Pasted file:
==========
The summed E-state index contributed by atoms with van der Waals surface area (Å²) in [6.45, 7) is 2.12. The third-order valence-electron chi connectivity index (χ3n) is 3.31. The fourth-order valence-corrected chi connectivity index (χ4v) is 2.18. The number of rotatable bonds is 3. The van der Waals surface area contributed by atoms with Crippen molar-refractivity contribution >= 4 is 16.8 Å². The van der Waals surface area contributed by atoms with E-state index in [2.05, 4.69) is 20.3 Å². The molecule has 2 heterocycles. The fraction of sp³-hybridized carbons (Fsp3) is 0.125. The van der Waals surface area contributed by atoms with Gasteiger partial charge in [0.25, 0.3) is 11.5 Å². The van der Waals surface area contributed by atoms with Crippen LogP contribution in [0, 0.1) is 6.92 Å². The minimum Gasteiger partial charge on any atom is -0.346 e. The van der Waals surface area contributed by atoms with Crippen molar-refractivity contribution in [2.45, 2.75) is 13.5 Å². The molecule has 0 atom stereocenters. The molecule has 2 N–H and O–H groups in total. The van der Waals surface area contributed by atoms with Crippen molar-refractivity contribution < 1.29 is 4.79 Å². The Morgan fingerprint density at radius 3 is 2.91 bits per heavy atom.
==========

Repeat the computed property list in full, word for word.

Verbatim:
The summed E-state index contributed by atoms with van der Waals surface area (Å²) in [6.45, 7) is 2.12. The third-order valence-electron chi connectivity index (χ3n) is 3.31. The fourth-order valence-corrected chi connectivity index (χ4v) is 2.18. The number of rotatable bonds is 3. The van der Waals surface area contributed by atoms with Crippen molar-refractivity contribution >= 4 is 16.8 Å². The van der Waals surface area contributed by atoms with E-state index in [2.05, 4.69) is 20.3 Å². The molecule has 2 heterocycles. The fraction of sp³-hybridized carbons (Fsp3) is 0.125. The van der Waals surface area contributed by atoms with Gasteiger partial charge in [0.25, 0.3) is 11.5 Å². The van der Waals surface area contributed by atoms with Crippen LogP contribution in [0, 0.1) is 6.92 Å². The minimum Gasteiger partial charge on any atom is -0.346 e. The van der Waals surface area contributed by atoms with Crippen molar-refractivity contribution in [2.45, 2.75) is 13.5 Å². The molecule has 0 atom stereocenters. The molecule has 2 N–H and O–H groups in total. The van der Waals surface area contributed by atoms with Crippen molar-refractivity contribution < 1.29 is 4.79 Å². The Morgan fingerprint density at radius 3 is 2.91 bits per heavy atom.